The edge of creative evolution can be messy. We straddle a dotted line made up of choices. It feels crude and arbitrary because we reason through every random choice as if each one is as valuable as the last. We react to a set of possibilities an outside force presents to us because we fail to present ourselves with better options. We stumble through a trail of inertia leading to nowhere because we can't quite calibrate our inner compass. It takes little more than a gut instinct to know which choice will evolve you and which will dismantle you, but connecting to that gut instinct is where our nerves go haywire. Ask anyone the harmless question, "What do you want?" and most people will give you stock answers or a dumbfounded look like wanting has nothing to do with having. But this is a lie. Wanting has everything to do with having.
Wanting is the invisible force that re-calibrates our compass. Wanting is the gust of courage that seeps up through our throats and out of our mouths when we finally ask to be taken seriously. Wanting is the lightness of walking away from something heavy. Wanting is the chiropractic alignment of our deepest actions to our deepest truths, it fixes those two together so that we can stand upright on our haunches and expand into the world without collapsing under the pressure of a lie. In other words, wanting is the driver of our evolution.
Taking all of this into consideration, a couple of weeks ago I bought some Post-Its. Stay with me, it'll go somewhere. I took a look at a big blank space on our bedroom wall and felt inspired to fill it. So I took five of those cute little fluorescent sheets of paper, and I wrote five categories:
- Labor of Love
- White Space
- Time Wealth
- State of Being
Labor of Love meant projects I commit to because I believe in them. There is no promise of money, but I'm drawn to them. I enjoy filling my days with them. They make me feel like I'm contributing in a bigger way and I'm more concerned with how I feel when I'm doing them than what tangible profit I might get out of them in the long run.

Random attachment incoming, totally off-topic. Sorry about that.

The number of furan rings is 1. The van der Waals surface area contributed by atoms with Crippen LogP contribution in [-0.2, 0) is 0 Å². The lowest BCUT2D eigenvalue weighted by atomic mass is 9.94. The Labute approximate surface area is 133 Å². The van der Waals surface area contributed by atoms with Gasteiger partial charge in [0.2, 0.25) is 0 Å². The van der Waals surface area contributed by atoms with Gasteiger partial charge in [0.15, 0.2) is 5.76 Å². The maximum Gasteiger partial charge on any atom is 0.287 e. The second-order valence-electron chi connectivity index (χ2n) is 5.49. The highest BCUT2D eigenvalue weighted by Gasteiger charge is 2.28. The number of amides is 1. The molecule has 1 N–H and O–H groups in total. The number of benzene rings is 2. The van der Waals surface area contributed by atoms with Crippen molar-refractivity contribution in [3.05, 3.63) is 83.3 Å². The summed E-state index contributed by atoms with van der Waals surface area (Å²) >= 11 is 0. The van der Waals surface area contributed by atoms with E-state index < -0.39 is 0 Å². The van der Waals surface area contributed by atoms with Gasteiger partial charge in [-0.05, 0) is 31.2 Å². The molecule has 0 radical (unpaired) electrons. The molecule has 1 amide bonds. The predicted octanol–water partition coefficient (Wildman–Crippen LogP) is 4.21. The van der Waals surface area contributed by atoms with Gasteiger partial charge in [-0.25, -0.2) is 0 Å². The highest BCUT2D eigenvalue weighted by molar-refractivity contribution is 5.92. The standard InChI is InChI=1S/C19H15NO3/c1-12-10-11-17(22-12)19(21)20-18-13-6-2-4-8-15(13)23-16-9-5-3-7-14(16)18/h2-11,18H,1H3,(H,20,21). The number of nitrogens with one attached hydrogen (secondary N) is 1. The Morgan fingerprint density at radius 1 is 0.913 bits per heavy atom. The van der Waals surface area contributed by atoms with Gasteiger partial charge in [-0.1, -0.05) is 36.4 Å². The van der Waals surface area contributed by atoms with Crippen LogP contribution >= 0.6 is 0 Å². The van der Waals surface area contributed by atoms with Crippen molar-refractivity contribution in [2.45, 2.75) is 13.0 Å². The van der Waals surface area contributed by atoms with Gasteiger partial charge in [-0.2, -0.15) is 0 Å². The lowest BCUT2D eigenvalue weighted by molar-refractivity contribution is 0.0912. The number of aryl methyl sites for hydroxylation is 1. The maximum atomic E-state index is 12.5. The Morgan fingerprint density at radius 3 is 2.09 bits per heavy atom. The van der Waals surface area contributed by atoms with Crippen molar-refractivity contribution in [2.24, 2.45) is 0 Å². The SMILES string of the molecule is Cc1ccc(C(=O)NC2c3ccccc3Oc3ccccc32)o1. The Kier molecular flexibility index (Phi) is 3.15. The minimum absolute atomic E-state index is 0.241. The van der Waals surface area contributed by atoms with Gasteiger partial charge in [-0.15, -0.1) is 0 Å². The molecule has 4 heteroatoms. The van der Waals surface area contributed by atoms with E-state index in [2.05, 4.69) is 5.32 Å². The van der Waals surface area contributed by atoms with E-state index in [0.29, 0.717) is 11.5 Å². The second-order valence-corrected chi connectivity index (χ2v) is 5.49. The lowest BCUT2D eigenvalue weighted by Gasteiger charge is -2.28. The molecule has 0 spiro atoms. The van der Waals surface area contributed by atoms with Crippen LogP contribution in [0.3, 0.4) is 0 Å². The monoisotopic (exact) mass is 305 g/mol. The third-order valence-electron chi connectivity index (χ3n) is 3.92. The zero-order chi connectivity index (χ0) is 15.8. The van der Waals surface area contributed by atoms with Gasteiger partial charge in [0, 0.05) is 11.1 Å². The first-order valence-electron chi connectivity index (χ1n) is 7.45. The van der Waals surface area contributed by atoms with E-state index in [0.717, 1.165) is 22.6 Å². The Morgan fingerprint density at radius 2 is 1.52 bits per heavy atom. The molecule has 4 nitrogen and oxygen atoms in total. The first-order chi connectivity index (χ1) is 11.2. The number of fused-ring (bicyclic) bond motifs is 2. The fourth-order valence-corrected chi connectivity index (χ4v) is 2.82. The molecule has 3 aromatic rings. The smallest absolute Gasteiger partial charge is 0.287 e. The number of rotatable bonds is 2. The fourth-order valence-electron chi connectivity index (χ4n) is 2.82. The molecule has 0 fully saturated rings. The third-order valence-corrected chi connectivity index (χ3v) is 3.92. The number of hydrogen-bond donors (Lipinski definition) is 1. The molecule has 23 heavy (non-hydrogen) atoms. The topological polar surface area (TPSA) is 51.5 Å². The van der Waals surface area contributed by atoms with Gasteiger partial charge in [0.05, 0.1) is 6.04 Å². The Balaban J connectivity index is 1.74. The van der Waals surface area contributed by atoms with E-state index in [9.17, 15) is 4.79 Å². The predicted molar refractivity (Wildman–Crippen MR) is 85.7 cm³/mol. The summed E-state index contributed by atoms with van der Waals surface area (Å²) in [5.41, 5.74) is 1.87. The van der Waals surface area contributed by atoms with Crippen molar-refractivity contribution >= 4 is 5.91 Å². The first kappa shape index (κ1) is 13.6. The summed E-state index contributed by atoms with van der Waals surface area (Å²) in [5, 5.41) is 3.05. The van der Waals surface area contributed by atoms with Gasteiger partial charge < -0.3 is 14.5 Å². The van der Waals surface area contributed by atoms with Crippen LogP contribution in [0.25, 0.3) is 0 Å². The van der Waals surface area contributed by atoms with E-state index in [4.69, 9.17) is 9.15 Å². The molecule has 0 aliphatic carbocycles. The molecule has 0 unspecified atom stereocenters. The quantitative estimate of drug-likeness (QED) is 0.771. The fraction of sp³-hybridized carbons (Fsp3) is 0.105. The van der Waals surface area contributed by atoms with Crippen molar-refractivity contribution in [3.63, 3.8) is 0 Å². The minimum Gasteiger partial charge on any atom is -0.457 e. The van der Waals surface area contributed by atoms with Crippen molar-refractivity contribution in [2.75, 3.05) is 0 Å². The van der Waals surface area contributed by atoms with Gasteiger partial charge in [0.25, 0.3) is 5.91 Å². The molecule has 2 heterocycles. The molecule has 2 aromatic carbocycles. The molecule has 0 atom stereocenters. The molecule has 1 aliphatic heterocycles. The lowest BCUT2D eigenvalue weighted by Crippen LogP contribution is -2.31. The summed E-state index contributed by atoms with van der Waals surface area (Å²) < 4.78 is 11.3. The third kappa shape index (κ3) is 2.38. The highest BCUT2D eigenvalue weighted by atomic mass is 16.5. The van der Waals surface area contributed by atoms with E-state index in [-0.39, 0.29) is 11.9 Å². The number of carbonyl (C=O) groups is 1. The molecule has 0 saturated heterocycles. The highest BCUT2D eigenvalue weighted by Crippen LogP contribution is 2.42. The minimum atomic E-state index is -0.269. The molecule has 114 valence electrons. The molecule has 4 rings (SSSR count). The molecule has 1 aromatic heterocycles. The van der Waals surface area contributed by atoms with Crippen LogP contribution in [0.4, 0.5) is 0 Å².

White Space meant experiences I wanted to have that had nuttin' to do with nuttin'. Dinner parties with friends, more laughter, date night. The things that I wanted to fill up on during those "off" hours.
Time Wealth meant the bigger experiences of life I wanted to have that would require money to pursue. I translated the value of my money into the value of my time. If I wanted to make more money, I wanted to know why I was making it. I wanted to know what my hours of money-making connected to in the larger picture. What would more money allow me in life?
Vitality meant operating at my edge. What did I really want to produce in the world to make the biggest impact? How would I like to be known? Where would I want to push myself out of my own comfort zone? I want to be published, but maybe I also want to make a documentary and write some really good music on my ukulele.
State of Being meant how I wanted to live my life. In everything I do, I want my being to be centered and reflective of my values. This included descriptives like free and loving, and titles like "perpetual student."
I appreciate the irony of the fact I'm writing this all out for you after my last post, but like I said there, take this with a grain of salt. Maybe your creative edge requires ten categories or just one. Maybe you can distill everything down to one feeling or word that canvasses every daily activity and keeps your mind hooked to your heart. But for me, this is what helped. This is what got me into the next iteration of my book that feels much more in tune with what I'm really trying to say.
And if we can get clear on what we want, we can clearly see how to have it.
(I'll follow up with Part 2 tomorrow so you can see where all of this lead.)